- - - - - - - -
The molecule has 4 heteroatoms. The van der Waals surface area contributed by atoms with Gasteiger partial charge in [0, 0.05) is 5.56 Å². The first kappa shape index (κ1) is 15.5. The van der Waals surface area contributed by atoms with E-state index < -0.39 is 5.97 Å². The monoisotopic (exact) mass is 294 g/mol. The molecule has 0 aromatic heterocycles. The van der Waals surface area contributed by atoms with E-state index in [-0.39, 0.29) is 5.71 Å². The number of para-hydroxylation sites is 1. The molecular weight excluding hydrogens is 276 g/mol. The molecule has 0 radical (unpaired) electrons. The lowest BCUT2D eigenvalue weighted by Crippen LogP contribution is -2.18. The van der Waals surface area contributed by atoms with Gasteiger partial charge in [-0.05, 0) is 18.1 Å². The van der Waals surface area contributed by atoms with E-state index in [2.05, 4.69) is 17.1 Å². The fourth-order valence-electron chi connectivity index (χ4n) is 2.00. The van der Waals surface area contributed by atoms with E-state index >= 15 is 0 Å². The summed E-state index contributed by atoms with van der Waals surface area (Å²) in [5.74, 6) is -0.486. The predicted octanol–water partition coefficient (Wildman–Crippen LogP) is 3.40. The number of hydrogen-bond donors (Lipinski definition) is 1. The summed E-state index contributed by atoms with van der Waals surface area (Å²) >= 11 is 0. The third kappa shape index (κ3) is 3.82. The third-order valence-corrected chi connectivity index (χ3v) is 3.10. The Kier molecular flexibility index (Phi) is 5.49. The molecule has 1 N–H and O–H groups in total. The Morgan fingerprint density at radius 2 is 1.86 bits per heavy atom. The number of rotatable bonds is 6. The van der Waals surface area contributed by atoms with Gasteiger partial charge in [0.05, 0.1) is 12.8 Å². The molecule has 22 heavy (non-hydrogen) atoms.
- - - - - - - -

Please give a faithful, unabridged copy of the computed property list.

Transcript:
The molecule has 4 heteroatoms. The van der Waals surface area contributed by atoms with Gasteiger partial charge in [0, 0.05) is 5.56 Å². The first kappa shape index (κ1) is 15.5. The van der Waals surface area contributed by atoms with E-state index < -0.39 is 5.97 Å². The monoisotopic (exact) mass is 294 g/mol. The molecule has 0 aromatic heterocycles. The van der Waals surface area contributed by atoms with E-state index in [-0.39, 0.29) is 5.71 Å². The number of para-hydroxylation sites is 1. The molecular weight excluding hydrogens is 276 g/mol. The molecule has 0 radical (unpaired) electrons. The lowest BCUT2D eigenvalue weighted by Crippen LogP contribution is -2.18. The van der Waals surface area contributed by atoms with Gasteiger partial charge in [-0.05, 0) is 18.1 Å². The van der Waals surface area contributed by atoms with E-state index in [2.05, 4.69) is 17.1 Å². The fourth-order valence-electron chi connectivity index (χ4n) is 2.00. The van der Waals surface area contributed by atoms with E-state index >= 15 is 0 Å². The summed E-state index contributed by atoms with van der Waals surface area (Å²) in [5.74, 6) is -0.486. The predicted octanol–water partition coefficient (Wildman–Crippen LogP) is 3.40. The number of hydrogen-bond donors (Lipinski definition) is 1. The summed E-state index contributed by atoms with van der Waals surface area (Å²) >= 11 is 0. The third kappa shape index (κ3) is 3.82. The third-order valence-corrected chi connectivity index (χ3v) is 3.10. The Kier molecular flexibility index (Phi) is 5.49. The molecule has 1 N–H and O–H groups in total. The Morgan fingerprint density at radius 2 is 1.86 bits per heavy atom. The number of rotatable bonds is 6. The van der Waals surface area contributed by atoms with Gasteiger partial charge in [0.05, 0.1) is 12.8 Å². The molecule has 22 heavy (non-hydrogen) atoms.